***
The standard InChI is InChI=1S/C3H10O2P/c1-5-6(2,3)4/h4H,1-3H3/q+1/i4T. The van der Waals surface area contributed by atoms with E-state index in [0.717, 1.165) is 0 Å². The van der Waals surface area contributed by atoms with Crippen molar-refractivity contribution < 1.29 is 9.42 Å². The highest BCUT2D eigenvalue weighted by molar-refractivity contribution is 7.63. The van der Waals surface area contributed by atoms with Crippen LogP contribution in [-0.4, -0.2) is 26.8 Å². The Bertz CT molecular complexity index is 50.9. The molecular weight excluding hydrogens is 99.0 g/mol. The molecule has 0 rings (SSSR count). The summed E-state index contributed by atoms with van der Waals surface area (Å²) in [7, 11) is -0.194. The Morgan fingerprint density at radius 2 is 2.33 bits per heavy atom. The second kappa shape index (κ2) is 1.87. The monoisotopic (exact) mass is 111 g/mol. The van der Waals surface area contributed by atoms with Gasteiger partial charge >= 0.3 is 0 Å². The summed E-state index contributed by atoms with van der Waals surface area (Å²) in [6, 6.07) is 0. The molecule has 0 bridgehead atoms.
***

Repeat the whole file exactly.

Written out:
The standard InChI is InChI=1S/C3H10O2P/c1-5-6(2,3)4/h4H,1-3H3/q+1/i4T. The van der Waals surface area contributed by atoms with E-state index in [0.717, 1.165) is 0 Å². The van der Waals surface area contributed by atoms with Crippen molar-refractivity contribution < 1.29 is 9.42 Å². The highest BCUT2D eigenvalue weighted by molar-refractivity contribution is 7.63. The van der Waals surface area contributed by atoms with Crippen LogP contribution in [-0.4, -0.2) is 26.8 Å². The Bertz CT molecular complexity index is 50.9. The molecular weight excluding hydrogens is 99.0 g/mol. The molecule has 0 rings (SSSR count). The summed E-state index contributed by atoms with van der Waals surface area (Å²) in [7, 11) is -0.194. The Morgan fingerprint density at radius 2 is 2.33 bits per heavy atom. The second kappa shape index (κ2) is 1.87. The monoisotopic (exact) mass is 111 g/mol. The van der Waals surface area contributed by atoms with Gasteiger partial charge >= 0.3 is 0 Å². The summed E-state index contributed by atoms with van der Waals surface area (Å²) in [6, 6.07) is 0. The molecule has 0 bridgehead atoms.